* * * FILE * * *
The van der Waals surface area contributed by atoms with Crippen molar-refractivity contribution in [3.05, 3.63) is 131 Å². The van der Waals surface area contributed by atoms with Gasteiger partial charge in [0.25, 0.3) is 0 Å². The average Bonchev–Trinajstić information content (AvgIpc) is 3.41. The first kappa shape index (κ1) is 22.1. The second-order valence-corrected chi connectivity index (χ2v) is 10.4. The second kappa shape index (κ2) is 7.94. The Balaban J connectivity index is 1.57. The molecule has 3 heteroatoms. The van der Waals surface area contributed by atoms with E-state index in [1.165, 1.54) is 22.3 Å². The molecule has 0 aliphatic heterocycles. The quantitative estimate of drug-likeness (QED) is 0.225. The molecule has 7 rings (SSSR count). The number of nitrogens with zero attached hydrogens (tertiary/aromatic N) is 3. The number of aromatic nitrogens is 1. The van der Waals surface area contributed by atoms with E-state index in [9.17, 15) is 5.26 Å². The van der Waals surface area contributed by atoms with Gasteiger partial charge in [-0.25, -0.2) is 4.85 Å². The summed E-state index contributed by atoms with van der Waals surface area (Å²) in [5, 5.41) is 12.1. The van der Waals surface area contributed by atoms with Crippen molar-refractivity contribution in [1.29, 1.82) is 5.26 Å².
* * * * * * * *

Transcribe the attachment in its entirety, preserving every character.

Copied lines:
The van der Waals surface area contributed by atoms with Crippen molar-refractivity contribution in [3.05, 3.63) is 131 Å². The van der Waals surface area contributed by atoms with Gasteiger partial charge in [0.25, 0.3) is 0 Å². The average Bonchev–Trinajstić information content (AvgIpc) is 3.41. The first kappa shape index (κ1) is 22.1. The second-order valence-corrected chi connectivity index (χ2v) is 10.4. The second kappa shape index (κ2) is 7.94. The Balaban J connectivity index is 1.57. The molecule has 3 heteroatoms. The van der Waals surface area contributed by atoms with E-state index in [1.165, 1.54) is 22.3 Å². The molecule has 0 aliphatic heterocycles. The quantitative estimate of drug-likeness (QED) is 0.225. The molecule has 7 rings (SSSR count). The number of nitrogens with zero attached hydrogens (tertiary/aromatic N) is 3. The number of aromatic nitrogens is 1. The van der Waals surface area contributed by atoms with E-state index in [9.17, 15) is 5.26 Å². The van der Waals surface area contributed by atoms with Gasteiger partial charge in [-0.25, -0.2) is 4.85 Å². The summed E-state index contributed by atoms with van der Waals surface area (Å²) in [5, 5.41) is 12.1. The van der Waals surface area contributed by atoms with Crippen molar-refractivity contribution in [1.29, 1.82) is 5.26 Å².